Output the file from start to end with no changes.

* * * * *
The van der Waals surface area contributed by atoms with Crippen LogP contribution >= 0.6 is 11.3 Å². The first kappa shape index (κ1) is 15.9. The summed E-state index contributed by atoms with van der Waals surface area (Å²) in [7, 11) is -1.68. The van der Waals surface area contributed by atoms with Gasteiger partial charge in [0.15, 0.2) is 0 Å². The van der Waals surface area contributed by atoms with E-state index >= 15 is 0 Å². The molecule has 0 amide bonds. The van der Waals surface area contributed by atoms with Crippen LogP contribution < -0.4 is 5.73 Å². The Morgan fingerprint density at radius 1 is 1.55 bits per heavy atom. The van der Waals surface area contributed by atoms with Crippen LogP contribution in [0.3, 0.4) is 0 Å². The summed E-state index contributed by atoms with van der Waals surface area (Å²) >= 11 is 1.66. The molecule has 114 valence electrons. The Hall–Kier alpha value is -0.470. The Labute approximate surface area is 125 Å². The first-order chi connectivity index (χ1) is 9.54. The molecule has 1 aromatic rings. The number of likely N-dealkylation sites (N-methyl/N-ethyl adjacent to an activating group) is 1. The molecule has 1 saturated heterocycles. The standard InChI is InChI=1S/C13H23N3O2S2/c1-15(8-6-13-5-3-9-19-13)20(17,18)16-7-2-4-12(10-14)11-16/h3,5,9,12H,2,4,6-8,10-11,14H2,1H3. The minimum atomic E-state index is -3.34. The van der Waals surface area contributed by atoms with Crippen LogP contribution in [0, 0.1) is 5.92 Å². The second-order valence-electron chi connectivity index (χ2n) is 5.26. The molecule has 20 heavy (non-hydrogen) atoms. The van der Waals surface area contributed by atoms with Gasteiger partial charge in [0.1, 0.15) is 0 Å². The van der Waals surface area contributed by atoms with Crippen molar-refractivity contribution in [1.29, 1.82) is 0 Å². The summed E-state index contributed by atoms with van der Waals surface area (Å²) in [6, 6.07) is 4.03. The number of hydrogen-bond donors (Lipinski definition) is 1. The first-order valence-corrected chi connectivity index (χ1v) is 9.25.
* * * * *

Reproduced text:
The van der Waals surface area contributed by atoms with Crippen LogP contribution >= 0.6 is 11.3 Å². The first kappa shape index (κ1) is 15.9. The summed E-state index contributed by atoms with van der Waals surface area (Å²) in [7, 11) is -1.68. The van der Waals surface area contributed by atoms with Gasteiger partial charge in [0.15, 0.2) is 0 Å². The van der Waals surface area contributed by atoms with E-state index >= 15 is 0 Å². The molecule has 0 amide bonds. The van der Waals surface area contributed by atoms with Crippen LogP contribution < -0.4 is 5.73 Å². The Morgan fingerprint density at radius 1 is 1.55 bits per heavy atom. The van der Waals surface area contributed by atoms with Crippen LogP contribution in [0.3, 0.4) is 0 Å². The summed E-state index contributed by atoms with van der Waals surface area (Å²) >= 11 is 1.66. The molecule has 114 valence electrons. The Hall–Kier alpha value is -0.470. The Labute approximate surface area is 125 Å². The first-order chi connectivity index (χ1) is 9.54. The molecule has 1 aromatic rings. The number of likely N-dealkylation sites (N-methyl/N-ethyl adjacent to an activating group) is 1. The molecule has 1 saturated heterocycles. The standard InChI is InChI=1S/C13H23N3O2S2/c1-15(8-6-13-5-3-9-19-13)20(17,18)16-7-2-4-12(10-14)11-16/h3,5,9,12H,2,4,6-8,10-11,14H2,1H3. The minimum atomic E-state index is -3.34. The van der Waals surface area contributed by atoms with Crippen LogP contribution in [0, 0.1) is 5.92 Å². The second-order valence-electron chi connectivity index (χ2n) is 5.26. The molecule has 20 heavy (non-hydrogen) atoms. The van der Waals surface area contributed by atoms with Gasteiger partial charge in [0.1, 0.15) is 0 Å². The van der Waals surface area contributed by atoms with Crippen molar-refractivity contribution in [1.29, 1.82) is 0 Å². The summed E-state index contributed by atoms with van der Waals surface area (Å²) in [6, 6.07) is 4.03. The number of hydrogen-bond donors (Lipinski definition) is 1. The first-order valence-corrected chi connectivity index (χ1v) is 9.25.